Featured
From: St Osmunds
180 children are currently held in the prisons of Madagascar accused of stealing vanilla. They are often held in appalling conditions for years without a proper trial. Many children around the world suffer a similar fate. In Madagascar, selling vanilla is a trading policy, it sells for at least $150 in exporting markets . Stealing vanilla is a highly common crime there. It is a big business for the African island, an expensive commodity and people will try to get hold of it and sell it to make some more money for their often very poor families. Children are suffering a great deal in Madagascar just for stealing something as small as vanilla. The prison conditions there are abysmal. All these children have are concrete beds without mattresses and all are confined to tiny cells, cramped together. They are prisoners alongside 2000 other adults, many of whom have committed really big crimes and the prisons are only meant to hold 280 prisoners. Some haven't seen their mums in years because their families are very poor and can't travel to the prison. A BBC investigation dated 1st October 2019, found out that many of these children can spend more than 3 years in prison for that theft without even a trial. And when they go to trial, most of them don't even get a lawyer to defend them. In prison, they are miserable, dirty and only get one meal a day and no-one to care for them when they fall ill. Those are only some of the many children being held in prisons across the globe, children in Iraq are being punished because of things their parents did , Palestinian children have been captured and are being put into Iran's prisons for doing nothing more than protesting against grown up politics.  Innocent children everywhere are suffering in terrible conditions, they only have each other to rely on. According to the latest figures from Human Rights Watch and the UN's Child Fund, UNICEF, an estimated 1 million children are behind bars around the world today. In my eyes, it's  wrong to send children to jail at such young ages, in such poor living spaces. Human wrights groups are protesting against this but people in power just won't listen ! By Zandile Photo Cred : Getty Images
From: Barnes
It's an amazing achievement when a celeb gets their first perfect dance. This year, celeb Kelvin Fletcher was the first of the 2019 cast to receive a perfect score for his 'practically perfect' Charleston to a song from 'Mary Poppins Returns' with his talented partner Oti Mabuse during the memorable Movie Week. But AJ (Saffron Barker's partner) has told the world of fans that he doesn't believe that judges should be allowed to give 10s on the stage. He says the top mark should be 9.5 as there's "always room for improvement". Lots of interviewers asked the judges about his comments, but they declined to comment. Next week being Halloween week, after Saffron and AJ's impeccable dance last week, it seems that they have a pretty decent chance of receiving a perfect ten for their spoooky jive this week.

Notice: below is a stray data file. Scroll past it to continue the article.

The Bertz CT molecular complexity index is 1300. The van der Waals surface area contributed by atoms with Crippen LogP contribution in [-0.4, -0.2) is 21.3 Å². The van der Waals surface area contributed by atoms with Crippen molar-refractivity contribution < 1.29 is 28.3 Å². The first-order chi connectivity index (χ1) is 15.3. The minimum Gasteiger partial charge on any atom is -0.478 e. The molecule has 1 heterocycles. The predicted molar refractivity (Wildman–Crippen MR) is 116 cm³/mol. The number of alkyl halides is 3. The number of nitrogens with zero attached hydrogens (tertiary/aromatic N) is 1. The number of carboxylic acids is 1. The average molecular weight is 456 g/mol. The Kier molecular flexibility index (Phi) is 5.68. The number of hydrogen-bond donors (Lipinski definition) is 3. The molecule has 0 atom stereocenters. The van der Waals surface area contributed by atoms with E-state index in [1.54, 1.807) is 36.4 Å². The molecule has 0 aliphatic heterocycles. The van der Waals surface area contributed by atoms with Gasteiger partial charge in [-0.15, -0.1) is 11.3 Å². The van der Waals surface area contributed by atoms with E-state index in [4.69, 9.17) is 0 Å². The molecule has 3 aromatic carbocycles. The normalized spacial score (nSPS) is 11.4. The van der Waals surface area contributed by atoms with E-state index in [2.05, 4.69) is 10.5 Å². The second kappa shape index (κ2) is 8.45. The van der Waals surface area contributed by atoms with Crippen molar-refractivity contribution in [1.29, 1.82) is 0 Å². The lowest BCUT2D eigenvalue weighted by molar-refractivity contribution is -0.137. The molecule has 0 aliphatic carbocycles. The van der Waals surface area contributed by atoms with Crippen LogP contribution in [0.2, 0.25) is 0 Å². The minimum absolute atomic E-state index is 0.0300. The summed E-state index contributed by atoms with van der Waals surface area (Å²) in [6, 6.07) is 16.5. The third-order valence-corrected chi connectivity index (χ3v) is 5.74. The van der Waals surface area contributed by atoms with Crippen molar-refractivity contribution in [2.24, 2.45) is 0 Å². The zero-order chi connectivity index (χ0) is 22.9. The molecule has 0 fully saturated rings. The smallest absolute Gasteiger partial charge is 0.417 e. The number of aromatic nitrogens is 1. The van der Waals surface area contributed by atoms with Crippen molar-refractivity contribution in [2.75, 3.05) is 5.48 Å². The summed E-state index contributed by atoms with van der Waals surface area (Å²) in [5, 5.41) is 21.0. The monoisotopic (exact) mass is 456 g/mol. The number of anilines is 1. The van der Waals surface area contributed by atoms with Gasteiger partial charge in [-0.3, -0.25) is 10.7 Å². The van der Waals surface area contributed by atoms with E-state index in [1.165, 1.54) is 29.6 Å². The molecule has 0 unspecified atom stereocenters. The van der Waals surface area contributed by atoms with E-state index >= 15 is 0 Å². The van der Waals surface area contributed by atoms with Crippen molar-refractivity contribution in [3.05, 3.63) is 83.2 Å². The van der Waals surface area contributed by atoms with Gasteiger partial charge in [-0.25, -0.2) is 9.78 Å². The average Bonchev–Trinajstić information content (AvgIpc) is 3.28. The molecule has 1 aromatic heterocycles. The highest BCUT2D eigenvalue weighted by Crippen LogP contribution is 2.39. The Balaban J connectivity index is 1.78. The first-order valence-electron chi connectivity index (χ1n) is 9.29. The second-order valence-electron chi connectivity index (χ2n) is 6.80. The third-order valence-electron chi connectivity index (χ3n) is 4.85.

From: Barnes
A library book has been returned 60 years late. The somewhat battered book, Cultures and Societies of Africa, had been borrowed from Cambridge University Library. The library promised to waive the fine, which based on today's rate of £1.50 a week would amount to almost £4,700.  It was returned to Bonneville and Laius College by a former student on Wednesday and taken to the main university library. In a tweet, the library wrote: "Better late than never", adding "suffice to say we evened the fine". "Must have been a great book - or a very slow reader?",they added. A spokesman said it was not clear whether the student had kept the book for so long "mistakenly or deliberately". However, it was still listed on the library's system as missing. The book has now been returned to the cataloguing department and will shortly be put back on the shelf.
From: Barnes
It’s not unusual for families to assume a child's personality long before the baby can even protest. To this day, many parents want to know the gender of their baby before it is born, as their rooms are often painted pink or blue, and  clothing and toys is purchased as well: princess dresses and tiaras for girls, blue dungarees and dinosaurs for boys. Whatever toys we use or clothes we wear, our baby and toddler years of life are important in the development of our personalities, supporting us through teenage years and even adulthood. Assigning gender has a powerful influence on our view of ourselves, our future hopes and our personal opinions of other items such as makeup or football. Fortunately, times are changing, and our generation are living in times when genders are becoming less restrictive, giving children the right to, for example, wear different clothes or play with different toys. Helping with this step up are Mattel, who just released a set of customizable gender neutral dolls. Unfortunately, the opinion of them is controversial. While some welcome 'the dolls of the future', others think that we should stick with barbies. "The only females in our house are mom, our dog Sadie and our cat, Bell.  That means we don’t have any dolls.  There are lots of balls and trucks and cars and Nerf guns scattered throughout the house and the yard.  When it comes to our kids' understanding gender issues, I want them to understand that gender is a matter of creation, not preference.  Human beings are created, and we are created as male or female.' Todd E. Brady is vice president for university ministries at Union University.